I agree. Reading while following the Kickstart programme is the way to go. Speaking for myself I am more likely to stick with this healthy way of eating if I understand the why (the science) along with the what (foods to eat) and how (preparing and cooking). You may be the same.

In case you want some ideas after you have finished with Dr Barnard's books I also recommend Dr's McDougall http://www.drmcdougall.com/
and Esselstyn http://www.heartattackproof.com/.

There are also several good movies available like
Forks over Knives and some great cookbooks that do low-fat vegan. Two of my favourites are The Happy Herbivore and Dr McDougalls cookbooks. Be aware there are some vegan cookbooks that seem quite high in fat in many of the recipes (although you can always change the recipe to leave the fat out).

Let food be thy medicine and medicine be thy food - Hippocrates.

Edited 01/18/13 1:21 AM
RE: What about Oils???
Posted Friday, January 18, 2013 at 10:17 AM

Thanks for the info and additional resources for learning about nutrition and vegan recipes. This will be helpful. I had already ordered the Forks Over Knives cookbook and plan to watch the video. I'll check out the other resources.

RE: What about Oils???
Posted Saturday, January 19, 2013 at 11:46 AM

Here’s a website if you want to play with your food…

http://www.veganlunchbox.com/loaf_studio.html[/quote]

Thanks for that link. What a great site!!

RE: What about Oils???
Posted Saturday, January 19, 2013 at 5:14 PM

kiwi wrote:

readpr wrote:
Thanks - looks like I need to complete rethink what I "know" about nutrition. Reading "Dr. Neal Barnard’s Program for Reversing Diabetes", so that should be a good starting point. Following this program while learning seems like the way to go.

I agree. Reading while following the Kickstart programme is the way to go. Speaking for myself I am more likely to stick with this healthy way of eating if I understand the why (the science) along with the what (foods to eat) and how (preparing and cooking). You may be the same.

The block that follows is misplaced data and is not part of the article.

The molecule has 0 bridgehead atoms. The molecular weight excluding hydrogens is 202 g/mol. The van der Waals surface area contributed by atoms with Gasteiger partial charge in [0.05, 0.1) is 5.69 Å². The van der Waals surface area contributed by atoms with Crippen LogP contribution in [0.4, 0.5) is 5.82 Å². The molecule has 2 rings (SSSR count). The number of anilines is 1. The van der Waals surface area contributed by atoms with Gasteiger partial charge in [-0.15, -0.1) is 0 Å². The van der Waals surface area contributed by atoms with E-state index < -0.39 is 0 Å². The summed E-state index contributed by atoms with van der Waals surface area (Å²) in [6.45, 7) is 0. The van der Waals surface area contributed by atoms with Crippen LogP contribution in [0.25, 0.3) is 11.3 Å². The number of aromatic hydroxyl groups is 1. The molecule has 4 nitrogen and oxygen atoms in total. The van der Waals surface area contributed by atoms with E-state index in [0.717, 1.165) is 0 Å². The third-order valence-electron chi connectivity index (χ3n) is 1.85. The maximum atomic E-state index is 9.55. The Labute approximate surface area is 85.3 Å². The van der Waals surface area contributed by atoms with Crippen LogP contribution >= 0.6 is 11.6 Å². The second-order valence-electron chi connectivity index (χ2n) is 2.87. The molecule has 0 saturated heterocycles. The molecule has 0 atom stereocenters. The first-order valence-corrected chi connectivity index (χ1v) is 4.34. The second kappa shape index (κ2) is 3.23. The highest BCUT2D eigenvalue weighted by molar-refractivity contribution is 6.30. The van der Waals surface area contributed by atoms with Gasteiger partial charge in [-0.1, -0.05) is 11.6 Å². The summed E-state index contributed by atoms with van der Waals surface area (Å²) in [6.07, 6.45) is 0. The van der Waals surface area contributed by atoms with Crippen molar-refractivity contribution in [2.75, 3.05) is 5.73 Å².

In case you want some ideas after you have finished with Dr Barnard's books I also recommend Dr's McDougall http://www.drmcdougall.com/
and Esselstyn http://www.heartattackproof.com/.

There are also several good movies available like
Forks over Knives and some great cookbooks that do low-fat vegan. Two of my favourites are The Happy Herbivore and Dr McDougalls cookbooks. Be aware there are some vegan cookbooks that seem quite high in fat in many of the recipes (although you can always change the recipe to leave the fat out).

I have the Forks over knives cookbook? Are The Happy Herbivore and Dr. McDougall's low fat also? I bought another cookbook with lots of recipes,but it turns out it had fat, white sugars, etc. Thx

RE: What about Oils???
Posted Saturday, January 19, 2013 at 6:40 PM

[quote="HunyBunny
I have the Forks over knives cookbook? Are The Happy Herbivore and Dr. McDougall's low fat also? I bought another cookbook with lots of recipes,but it turns out it had fat, white sugars, etc. Thx[/quote]

Yes both autors books are low fat and vegan. They complement the kickstart program way of eating.
- The New McDougall Cookbook
- The McDougall quick and easy cookbook
- Everyday Happy Herbivore
- The Happy Herbivore

I dont think he has a seperate cookbook but the second half of Dr Esselstyn's book "Prevent and Reverse heart disease" is recipes. His are all NO fat recipes as opposed to low fat. I have tried the hummus recipe (without tahini so no fat) and its pretty good.

I am going to buy the Engine 2 book next by Rip Esselstyn as I like books. But there are free recipes on his web site at http://engine2diet.com/

and the Happy Herbivore has many recipes on her web site if you want to check it out before buying the book
http://happyherbivore.com/

Let food be thy medicine and medicine be thy food - Hippocrates.

Edited 01/19/13 6:44 PM
RE: What about Oils???
Posted Saturday, January 19, 2013 at 7:36 PM

kiwi wrote:

Yes both autors books are low fat and vegan. They complement the kickstart program way of eating.
- The New McDougall Cookbook
- The McDougall quick and easy cookbook
- Everyday Happy Herbivore
- The Happy Herbivore

I dont think he has a seperate cookbook but the second half of Dr Esselstyn's book "Prevent and Reverse heart disease" is recipes. His are all NO fat recipes as opposed to low fat. I have tried the hummus recipe (without tahini so no fat) and its pretty good.

I am going to buy the Engine 2 book next by Rip Esselstyn as I like books. But there are free recipes on his web site at http://engine2diet.com/

and the Happy Herbivore has many recipes on her web site if you want to check it out before buying the book
http://happyherbivore.com/


The second half of the E2 book is recipes too and you forgot Happy Herbivore Abroad. She said she is working on a 4th cookbook too.

Also, don't forget all the free recipes at NutritionMD.org

Edited 01/20/13 2:55 PM